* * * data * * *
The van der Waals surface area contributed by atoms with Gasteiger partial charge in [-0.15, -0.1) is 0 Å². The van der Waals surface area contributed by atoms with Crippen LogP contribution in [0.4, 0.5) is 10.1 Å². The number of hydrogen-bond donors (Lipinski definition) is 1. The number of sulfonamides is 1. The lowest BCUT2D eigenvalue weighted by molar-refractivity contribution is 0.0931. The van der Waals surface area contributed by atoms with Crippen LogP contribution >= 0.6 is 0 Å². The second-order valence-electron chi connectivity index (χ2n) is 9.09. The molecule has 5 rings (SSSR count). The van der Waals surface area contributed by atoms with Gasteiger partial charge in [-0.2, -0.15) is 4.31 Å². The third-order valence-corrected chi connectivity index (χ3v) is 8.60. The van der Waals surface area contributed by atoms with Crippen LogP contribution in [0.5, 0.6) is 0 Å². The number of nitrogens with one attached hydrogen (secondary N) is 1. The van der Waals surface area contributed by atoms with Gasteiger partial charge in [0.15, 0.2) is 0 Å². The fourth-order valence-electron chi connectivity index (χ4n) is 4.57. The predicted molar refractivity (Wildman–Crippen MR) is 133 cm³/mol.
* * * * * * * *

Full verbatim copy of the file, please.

The van der Waals surface area contributed by atoms with Gasteiger partial charge in [-0.15, -0.1) is 0 Å². The van der Waals surface area contributed by atoms with Crippen LogP contribution in [0.4, 0.5) is 10.1 Å². The number of hydrogen-bond donors (Lipinski definition) is 1. The number of sulfonamides is 1. The lowest BCUT2D eigenvalue weighted by molar-refractivity contribution is 0.0931. The van der Waals surface area contributed by atoms with Crippen LogP contribution >= 0.6 is 0 Å². The second-order valence-electron chi connectivity index (χ2n) is 9.09. The molecule has 5 rings (SSSR count). The van der Waals surface area contributed by atoms with Gasteiger partial charge in [-0.2, -0.15) is 4.31 Å². The third-order valence-corrected chi connectivity index (χ3v) is 8.60. The van der Waals surface area contributed by atoms with Crippen LogP contribution in [0.5, 0.6) is 0 Å². The number of nitrogens with one attached hydrogen (secondary N) is 1. The van der Waals surface area contributed by atoms with Gasteiger partial charge in [0.15, 0.2) is 0 Å². The fourth-order valence-electron chi connectivity index (χ4n) is 4.57. The predicted molar refractivity (Wildman–Crippen MR) is 133 cm³/mol.